“‘It was all a fantastic experience,’ according to doctors who treated her,” Carlson said, quoting an article about the situation. “‘During the whole time, she was still enthusiastic she got the vaccine and the benefits it would give her in the future.’”

“What a cheerful patient, she must be,” he further sneered. “We’ve got to assume she is, in any case, because we can’t really know. The authorities did not release her name. All we know is she is a highly satisfied customer. Yet another. Have a vaccine and a smile. Just do it!”
But he's not telling his audience unambiguously that the vaccine is bad. He's telling them that Twitter and Facebook are bad. Last night, he said:
How are the rest of us supposed to respond to a marketing campaign like this? Well, nervously. Even if you're strongly supportive of vaccines -- and we are -- even if you recognize how many millions of lives have been saved over the past 50 years by vaccines -- and we do -- it all seems a bit much. It's too slick. Better to treat Americans like adults, explain the benefits, be honest about the risks, and let the rest of us decide....

Twitter has announced a new policy to censor any unauthorized inquiry about the vaccine or, as the company put it, "false or misleading narratives about COVID-19 vaccinations." Among other things, Twitter is censoring any claim that this vaccine might be used to "control populations."

So whatever you do, don't say this is social control. If you do, the richest, most powerful people in the world will act in perfect coordination to shut you down immediately. To repeat: There is no social control going on here, but if you suggest otherwise, Twitter will censor you.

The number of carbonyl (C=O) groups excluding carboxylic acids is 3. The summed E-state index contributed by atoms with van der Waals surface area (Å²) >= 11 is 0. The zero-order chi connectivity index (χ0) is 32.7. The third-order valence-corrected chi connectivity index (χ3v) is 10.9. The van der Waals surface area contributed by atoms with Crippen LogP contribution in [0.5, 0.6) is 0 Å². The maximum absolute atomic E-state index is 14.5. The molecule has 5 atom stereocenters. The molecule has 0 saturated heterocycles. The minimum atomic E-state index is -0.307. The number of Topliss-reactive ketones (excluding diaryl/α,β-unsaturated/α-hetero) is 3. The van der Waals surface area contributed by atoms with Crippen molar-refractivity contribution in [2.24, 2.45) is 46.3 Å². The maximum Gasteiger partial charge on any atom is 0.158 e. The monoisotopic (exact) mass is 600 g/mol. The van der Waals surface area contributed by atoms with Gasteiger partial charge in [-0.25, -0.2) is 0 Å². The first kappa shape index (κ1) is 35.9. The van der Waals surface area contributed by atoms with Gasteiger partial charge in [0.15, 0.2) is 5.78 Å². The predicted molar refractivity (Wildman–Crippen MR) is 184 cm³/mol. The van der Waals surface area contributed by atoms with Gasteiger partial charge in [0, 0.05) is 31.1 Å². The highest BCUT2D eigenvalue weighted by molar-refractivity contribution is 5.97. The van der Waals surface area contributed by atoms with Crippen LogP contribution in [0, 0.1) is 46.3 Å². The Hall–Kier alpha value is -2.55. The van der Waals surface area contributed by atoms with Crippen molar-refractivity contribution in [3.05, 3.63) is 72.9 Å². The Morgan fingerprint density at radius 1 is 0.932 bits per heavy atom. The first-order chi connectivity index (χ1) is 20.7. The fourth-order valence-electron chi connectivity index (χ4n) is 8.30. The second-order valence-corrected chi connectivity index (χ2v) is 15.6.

In addition, Facebook has now decided it must "build demand for vaccination in communities worldwide" by sharing "reassuring information" about getting the vaccine. Mark Zuckerberg was a tech tycoon. Now he's a professional marketer who gets to control the conversation about the product he's selling. Facebook has announced it will squelch "any misinformation" it sees about this vaccine.

None of this inspires confidence. Censorship will not convince a single person to take the coronavirus vaccine. In fact, it will have the opposite effect. If you wanted to roll out a national vaccination campaign, the first thing you would need after the vaccine itself is social trust. People have to believe that the authorities know what they're doing, otherwise they won't participate. Censorship is the enemy of social trust.